Published: 2021-04-15 14:31
Last Updated: 2021-05-06 12:47
Wednesday, the Russian Gamaleya research institute, which is the developer of Russia's “Sputnik V” COVID-19 vaccine said its jab does not cause blood clots, a potential side effect that has disrupted rollouts in several Western countries.
"A comprehensive analysis of adverse events during clinical trials and over the course of mass vaccinations with the Sputnik V vaccine showed that there were no cases of cerebral venous sinus thrombosis," it said in a statement.
Russian President Vladimir Putin announced Wednesday that he had received the second dose of the coronavirus vaccine. However, it was not mentioned which vaccine of Russia's three vaccines (EpiVacCorona, CoviVac or Sputnik V) he received.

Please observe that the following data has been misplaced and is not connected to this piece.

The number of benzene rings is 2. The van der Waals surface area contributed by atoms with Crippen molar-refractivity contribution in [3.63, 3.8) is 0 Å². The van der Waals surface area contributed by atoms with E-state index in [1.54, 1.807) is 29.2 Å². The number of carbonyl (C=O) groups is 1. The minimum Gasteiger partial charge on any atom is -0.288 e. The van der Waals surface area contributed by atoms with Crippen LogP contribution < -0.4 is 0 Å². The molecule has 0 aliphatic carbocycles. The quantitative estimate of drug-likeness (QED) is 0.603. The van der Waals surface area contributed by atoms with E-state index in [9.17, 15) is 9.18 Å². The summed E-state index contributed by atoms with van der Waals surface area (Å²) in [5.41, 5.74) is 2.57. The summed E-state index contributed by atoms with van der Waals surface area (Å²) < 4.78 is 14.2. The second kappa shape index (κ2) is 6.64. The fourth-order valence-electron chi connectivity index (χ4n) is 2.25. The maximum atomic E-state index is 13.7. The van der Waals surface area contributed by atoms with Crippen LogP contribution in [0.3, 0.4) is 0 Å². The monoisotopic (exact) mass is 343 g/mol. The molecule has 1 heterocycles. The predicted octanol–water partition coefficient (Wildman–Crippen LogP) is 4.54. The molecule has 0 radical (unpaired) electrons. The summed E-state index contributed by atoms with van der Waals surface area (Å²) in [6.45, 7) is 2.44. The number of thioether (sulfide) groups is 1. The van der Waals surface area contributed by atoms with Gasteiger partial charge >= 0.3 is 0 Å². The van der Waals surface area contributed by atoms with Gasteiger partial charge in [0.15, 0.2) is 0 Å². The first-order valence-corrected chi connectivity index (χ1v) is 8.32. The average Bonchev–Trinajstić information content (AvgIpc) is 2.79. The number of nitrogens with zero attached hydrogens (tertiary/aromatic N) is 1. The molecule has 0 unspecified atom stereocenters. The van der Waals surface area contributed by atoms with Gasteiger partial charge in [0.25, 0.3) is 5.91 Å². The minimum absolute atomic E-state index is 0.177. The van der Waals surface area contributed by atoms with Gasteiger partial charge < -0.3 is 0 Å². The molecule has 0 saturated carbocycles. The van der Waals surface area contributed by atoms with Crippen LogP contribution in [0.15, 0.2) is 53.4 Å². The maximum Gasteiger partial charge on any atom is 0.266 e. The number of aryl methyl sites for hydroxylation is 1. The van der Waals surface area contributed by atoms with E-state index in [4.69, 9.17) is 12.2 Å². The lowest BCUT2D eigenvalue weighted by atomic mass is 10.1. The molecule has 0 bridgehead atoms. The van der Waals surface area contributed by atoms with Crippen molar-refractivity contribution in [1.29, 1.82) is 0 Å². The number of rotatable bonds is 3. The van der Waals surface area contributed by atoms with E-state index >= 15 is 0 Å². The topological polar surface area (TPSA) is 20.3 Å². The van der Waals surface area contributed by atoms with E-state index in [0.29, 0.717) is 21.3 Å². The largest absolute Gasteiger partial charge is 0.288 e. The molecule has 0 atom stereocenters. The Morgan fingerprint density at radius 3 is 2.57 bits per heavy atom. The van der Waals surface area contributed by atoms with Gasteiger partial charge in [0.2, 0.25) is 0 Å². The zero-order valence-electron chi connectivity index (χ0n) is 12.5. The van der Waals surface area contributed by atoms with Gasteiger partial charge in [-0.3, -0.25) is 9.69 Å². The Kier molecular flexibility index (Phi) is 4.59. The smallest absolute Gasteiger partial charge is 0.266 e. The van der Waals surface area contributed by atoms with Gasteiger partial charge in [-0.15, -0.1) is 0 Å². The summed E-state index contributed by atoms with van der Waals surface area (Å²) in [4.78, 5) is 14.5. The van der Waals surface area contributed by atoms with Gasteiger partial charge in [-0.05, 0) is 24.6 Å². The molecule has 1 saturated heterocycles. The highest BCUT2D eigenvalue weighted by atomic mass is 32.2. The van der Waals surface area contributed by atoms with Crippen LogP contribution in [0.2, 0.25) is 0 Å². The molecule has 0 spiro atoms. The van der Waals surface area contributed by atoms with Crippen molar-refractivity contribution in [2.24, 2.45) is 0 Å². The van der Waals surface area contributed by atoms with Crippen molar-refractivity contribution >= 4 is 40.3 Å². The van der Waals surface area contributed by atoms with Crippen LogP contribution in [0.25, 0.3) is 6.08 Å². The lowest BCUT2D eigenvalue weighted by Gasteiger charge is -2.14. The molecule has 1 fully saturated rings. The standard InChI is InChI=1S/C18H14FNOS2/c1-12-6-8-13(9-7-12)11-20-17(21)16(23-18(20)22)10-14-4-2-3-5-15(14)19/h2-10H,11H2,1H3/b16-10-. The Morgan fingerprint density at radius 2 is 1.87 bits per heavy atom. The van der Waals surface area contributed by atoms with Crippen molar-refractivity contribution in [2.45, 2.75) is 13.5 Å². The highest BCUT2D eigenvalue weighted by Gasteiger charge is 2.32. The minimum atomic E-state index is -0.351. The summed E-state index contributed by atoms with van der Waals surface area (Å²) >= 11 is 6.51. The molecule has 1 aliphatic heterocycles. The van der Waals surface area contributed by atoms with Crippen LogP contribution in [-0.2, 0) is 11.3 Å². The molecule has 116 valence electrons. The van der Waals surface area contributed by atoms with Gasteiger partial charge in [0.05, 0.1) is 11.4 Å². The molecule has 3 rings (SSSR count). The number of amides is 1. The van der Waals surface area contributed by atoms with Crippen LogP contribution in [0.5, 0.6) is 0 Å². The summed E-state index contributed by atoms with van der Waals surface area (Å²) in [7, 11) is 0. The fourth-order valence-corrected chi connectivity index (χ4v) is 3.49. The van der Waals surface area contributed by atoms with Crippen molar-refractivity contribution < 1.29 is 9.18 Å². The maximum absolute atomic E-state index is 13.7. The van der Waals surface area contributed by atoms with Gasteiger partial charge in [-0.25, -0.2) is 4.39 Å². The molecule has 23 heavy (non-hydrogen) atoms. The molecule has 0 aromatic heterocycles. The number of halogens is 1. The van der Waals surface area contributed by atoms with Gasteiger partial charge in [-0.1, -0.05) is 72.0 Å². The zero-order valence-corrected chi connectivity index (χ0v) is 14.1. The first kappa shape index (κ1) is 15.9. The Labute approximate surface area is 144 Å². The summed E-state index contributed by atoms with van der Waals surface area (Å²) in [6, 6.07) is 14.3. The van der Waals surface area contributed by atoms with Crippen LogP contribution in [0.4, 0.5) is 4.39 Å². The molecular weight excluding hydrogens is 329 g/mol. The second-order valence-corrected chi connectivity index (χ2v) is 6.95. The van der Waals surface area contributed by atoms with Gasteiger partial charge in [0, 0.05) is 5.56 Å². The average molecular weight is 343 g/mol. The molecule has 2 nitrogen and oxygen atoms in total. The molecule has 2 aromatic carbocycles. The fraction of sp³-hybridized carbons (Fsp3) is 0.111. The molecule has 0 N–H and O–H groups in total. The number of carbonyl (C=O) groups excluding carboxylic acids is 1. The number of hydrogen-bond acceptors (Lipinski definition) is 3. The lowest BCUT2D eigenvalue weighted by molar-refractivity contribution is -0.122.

Tuesday, US regulators recommended halting use of the Johnson & Johnson vaccine due to blood clotting concerns. This came after one person out of nearly seven million Americans died from a rare type of clot in the brain after receiving the vaccine.
Denmark Wednesday became the first country to stop using AstraZeneca’s coronavirus vaccine after reports of rare but serious cases of blood clots among those that had received the vaccine.
Like the Johnson & Johnson and AstraZeneca vaccines, Sputnik V uses adapted strains of the adenovirus that causes the common cold.